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Georgia Legislature Awards Wrongly Convicted Man $1 Million
Harrison was convicted on June 26, 1987, and a sentenced to life in prison for rape and 20 years each for kidnapping and robbery to run consecutive to the life sentence. His conviction stemmed from the October 25, 1986, attack of a woman walking to a bus stop in Decatur, Georgia. The woman was grabbed from behind, struck on the head, and dragged to an unknown location where she was sexually assaulted. She was dragged to two other unknown locations, again sexually assaulted, and her wristwatch was stolen.
After his November 5, 1986, arrest, Harrison maintained his innocence. At trial, the victim identified Harrison from a photograph lineup and a witness who lived in the neighborhood where the attack occurred identified Harrison, as a man who had come to her door on the evening of the attack and circumstances suggested to her he was the assailant.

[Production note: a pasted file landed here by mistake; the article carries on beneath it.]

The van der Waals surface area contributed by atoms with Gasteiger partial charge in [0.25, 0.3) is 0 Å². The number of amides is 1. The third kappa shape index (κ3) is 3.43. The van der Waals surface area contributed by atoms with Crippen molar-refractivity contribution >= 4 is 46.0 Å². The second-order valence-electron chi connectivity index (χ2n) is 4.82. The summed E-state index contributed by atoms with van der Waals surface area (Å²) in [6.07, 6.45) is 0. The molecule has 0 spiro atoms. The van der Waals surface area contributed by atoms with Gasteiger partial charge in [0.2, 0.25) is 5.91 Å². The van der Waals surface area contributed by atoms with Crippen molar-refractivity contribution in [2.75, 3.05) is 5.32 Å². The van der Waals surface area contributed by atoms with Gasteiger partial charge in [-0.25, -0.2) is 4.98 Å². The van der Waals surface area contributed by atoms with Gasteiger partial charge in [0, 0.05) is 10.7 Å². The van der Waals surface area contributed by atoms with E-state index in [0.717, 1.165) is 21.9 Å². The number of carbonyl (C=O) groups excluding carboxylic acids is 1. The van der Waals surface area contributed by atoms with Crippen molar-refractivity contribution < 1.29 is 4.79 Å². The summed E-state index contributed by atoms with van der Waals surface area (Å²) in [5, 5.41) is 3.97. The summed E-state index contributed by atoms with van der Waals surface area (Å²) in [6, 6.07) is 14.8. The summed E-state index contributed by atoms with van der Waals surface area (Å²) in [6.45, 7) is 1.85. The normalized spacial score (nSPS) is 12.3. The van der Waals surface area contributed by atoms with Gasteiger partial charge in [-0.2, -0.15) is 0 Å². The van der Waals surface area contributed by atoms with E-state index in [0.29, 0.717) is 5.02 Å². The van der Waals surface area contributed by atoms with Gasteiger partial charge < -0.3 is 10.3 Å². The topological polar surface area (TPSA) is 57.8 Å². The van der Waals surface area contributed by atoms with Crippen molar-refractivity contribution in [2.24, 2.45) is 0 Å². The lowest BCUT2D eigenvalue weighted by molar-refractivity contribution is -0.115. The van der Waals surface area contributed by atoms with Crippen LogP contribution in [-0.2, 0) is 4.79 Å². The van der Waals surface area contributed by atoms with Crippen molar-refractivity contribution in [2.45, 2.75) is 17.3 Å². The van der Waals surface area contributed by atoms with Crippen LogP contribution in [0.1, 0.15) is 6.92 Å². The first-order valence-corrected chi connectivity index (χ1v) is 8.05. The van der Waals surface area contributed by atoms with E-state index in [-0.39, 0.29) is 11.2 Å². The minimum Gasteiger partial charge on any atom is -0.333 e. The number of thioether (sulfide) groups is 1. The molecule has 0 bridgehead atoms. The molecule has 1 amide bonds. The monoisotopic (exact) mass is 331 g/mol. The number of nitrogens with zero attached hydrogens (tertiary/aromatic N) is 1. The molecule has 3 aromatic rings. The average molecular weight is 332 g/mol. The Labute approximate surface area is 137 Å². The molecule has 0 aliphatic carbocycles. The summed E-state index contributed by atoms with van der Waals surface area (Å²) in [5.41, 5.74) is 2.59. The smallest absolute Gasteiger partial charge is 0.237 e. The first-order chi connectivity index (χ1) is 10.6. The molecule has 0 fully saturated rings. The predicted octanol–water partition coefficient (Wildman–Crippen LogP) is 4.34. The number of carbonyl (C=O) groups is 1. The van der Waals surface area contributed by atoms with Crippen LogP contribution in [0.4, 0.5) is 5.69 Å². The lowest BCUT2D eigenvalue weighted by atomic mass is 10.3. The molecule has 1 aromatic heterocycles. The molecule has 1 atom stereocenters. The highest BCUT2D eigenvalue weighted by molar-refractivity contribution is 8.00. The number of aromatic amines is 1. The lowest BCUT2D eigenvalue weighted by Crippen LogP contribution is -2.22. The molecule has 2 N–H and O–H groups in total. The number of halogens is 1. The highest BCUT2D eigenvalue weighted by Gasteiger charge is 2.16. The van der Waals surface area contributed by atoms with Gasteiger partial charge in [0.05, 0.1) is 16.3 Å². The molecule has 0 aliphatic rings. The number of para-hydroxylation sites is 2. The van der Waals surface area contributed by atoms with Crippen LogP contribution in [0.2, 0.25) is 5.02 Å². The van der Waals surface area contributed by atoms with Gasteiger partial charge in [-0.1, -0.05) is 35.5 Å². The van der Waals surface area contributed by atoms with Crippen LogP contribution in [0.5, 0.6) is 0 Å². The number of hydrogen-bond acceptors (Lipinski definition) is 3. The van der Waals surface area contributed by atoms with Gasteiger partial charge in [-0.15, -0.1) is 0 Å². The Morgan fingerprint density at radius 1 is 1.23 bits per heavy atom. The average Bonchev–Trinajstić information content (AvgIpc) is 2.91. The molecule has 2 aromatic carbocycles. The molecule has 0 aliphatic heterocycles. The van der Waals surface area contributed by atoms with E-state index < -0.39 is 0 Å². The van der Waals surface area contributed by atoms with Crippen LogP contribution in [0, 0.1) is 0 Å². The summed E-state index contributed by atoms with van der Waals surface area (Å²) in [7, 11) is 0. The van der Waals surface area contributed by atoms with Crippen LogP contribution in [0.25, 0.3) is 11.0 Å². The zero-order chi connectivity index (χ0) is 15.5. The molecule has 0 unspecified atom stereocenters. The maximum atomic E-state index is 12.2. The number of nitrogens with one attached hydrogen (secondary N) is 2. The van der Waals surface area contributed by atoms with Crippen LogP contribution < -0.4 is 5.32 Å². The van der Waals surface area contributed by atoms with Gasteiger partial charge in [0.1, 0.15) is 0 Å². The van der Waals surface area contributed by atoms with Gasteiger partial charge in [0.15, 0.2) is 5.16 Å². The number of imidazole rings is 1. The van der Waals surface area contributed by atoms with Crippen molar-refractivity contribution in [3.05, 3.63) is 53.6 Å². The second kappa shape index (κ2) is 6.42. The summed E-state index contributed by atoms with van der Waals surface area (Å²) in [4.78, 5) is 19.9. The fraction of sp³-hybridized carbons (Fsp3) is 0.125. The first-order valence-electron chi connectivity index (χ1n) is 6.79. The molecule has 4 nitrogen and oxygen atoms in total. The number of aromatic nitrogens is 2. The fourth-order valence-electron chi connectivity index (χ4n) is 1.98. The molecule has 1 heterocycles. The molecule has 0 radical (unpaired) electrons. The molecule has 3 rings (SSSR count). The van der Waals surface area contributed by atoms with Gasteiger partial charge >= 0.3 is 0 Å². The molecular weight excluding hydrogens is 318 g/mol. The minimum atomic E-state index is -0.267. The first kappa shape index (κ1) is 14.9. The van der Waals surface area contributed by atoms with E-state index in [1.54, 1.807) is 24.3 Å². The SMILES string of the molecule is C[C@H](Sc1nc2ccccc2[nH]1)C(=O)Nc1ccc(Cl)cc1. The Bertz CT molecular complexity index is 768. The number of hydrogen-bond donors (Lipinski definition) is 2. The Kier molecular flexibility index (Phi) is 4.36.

In September 1998, Harrison sought DNA testing. The laboratory conducting the analysis was unable to produce results due to previous testing of the evidence. Despite being told all evidence in his case had been destroyed, Harrison continued to try to prove his innocence. In 2004, testing that was not available in 1998 concluded with 100 percent certainty that Harrison DNA did not match the DNA from the victims of rape kit. Based on this new evidence, the charges were dropped on August 31, 2004.
During his imprisonment, Harrison was divorced by his wife and virtually prevented from seeing his two children throughout his incarceration; he missed the birth of his first grandchild; his mother and one sister died; he suffered from medical conditions including a worsened back problem that causes him now to have to walk with a cane, migraine headaches for three years for which he received no treatment, and due to a delayed diagnosis of kidney cancer, he had to have a kidney removed.
The General Assembly of Georgia ordered the Department of Corrections to pay (from funds appropriated to it,) $1 million to Harrison as a fitting and proper compensation for his loss. See: Georgia General Assembly House Resolution 108.
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